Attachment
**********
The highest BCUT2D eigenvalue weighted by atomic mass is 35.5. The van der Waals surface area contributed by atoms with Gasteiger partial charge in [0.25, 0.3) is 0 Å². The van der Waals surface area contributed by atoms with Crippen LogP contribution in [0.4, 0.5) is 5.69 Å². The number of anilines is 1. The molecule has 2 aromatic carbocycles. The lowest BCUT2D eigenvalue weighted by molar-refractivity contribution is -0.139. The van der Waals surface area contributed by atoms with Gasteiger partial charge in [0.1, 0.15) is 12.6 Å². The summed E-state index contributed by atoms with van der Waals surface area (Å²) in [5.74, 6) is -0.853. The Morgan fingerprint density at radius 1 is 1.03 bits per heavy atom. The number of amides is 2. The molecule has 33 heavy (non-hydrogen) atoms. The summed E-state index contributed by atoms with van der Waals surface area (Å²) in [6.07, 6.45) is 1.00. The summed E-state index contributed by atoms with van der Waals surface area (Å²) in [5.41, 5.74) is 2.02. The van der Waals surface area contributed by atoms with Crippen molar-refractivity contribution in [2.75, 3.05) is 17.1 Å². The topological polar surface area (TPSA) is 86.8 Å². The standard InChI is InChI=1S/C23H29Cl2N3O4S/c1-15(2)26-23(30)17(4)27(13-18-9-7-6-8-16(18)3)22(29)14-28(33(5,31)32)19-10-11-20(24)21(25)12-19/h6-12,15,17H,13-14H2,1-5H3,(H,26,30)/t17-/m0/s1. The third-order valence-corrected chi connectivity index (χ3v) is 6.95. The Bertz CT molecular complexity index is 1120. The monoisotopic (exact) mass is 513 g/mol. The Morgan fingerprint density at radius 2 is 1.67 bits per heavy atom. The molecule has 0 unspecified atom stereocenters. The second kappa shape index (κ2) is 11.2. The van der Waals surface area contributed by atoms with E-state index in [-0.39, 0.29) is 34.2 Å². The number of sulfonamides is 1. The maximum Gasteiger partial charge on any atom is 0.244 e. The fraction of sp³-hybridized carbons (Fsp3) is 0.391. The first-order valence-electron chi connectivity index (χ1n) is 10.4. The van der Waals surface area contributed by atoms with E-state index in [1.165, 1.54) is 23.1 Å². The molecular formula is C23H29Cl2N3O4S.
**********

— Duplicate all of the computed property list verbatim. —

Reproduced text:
The highest BCUT2D eigenvalue weighted by atomic mass is 35.5. The van der Waals surface area contributed by atoms with Gasteiger partial charge in [0.25, 0.3) is 0 Å². The van der Waals surface area contributed by atoms with Crippen LogP contribution in [0.4, 0.5) is 5.69 Å². The number of anilines is 1. The molecule has 2 aromatic carbocycles. The lowest BCUT2D eigenvalue weighted by molar-refractivity contribution is -0.139. The van der Waals surface area contributed by atoms with Gasteiger partial charge in [0.1, 0.15) is 12.6 Å². The summed E-state index contributed by atoms with van der Waals surface area (Å²) in [5.74, 6) is -0.853. The Morgan fingerprint density at radius 1 is 1.03 bits per heavy atom. The number of amides is 2. The molecule has 33 heavy (non-hydrogen) atoms. The summed E-state index contributed by atoms with van der Waals surface area (Å²) in [6.07, 6.45) is 1.00. The summed E-state index contributed by atoms with van der Waals surface area (Å²) in [5.41, 5.74) is 2.02. The van der Waals surface area contributed by atoms with Crippen molar-refractivity contribution in [2.75, 3.05) is 17.1 Å². The topological polar surface area (TPSA) is 86.8 Å². The standard InChI is InChI=1S/C23H29Cl2N3O4S/c1-15(2)26-23(30)17(4)27(13-18-9-7-6-8-16(18)3)22(29)14-28(33(5,31)32)19-10-11-20(24)21(25)12-19/h6-12,15,17H,13-14H2,1-5H3,(H,26,30)/t17-/m0/s1. The third-order valence-corrected chi connectivity index (χ3v) is 6.95. The Bertz CT molecular complexity index is 1120. The monoisotopic (exact) mass is 513 g/mol. The Morgan fingerprint density at radius 2 is 1.67 bits per heavy atom. The molecule has 0 unspecified atom stereocenters. The second kappa shape index (κ2) is 11.2. The van der Waals surface area contributed by atoms with E-state index in [-0.39, 0.29) is 34.2 Å². The number of sulfonamides is 1. The maximum Gasteiger partial charge on any atom is 0.244 e. The fraction of sp³-hybridized carbons (Fsp3) is 0.391. The first-order valence-electron chi connectivity index (χ1n) is 10.4. The van der Waals surface area contributed by atoms with E-state index in [1.165, 1.54) is 23.1 Å². The molecular formula is C23H29Cl2N3O4S.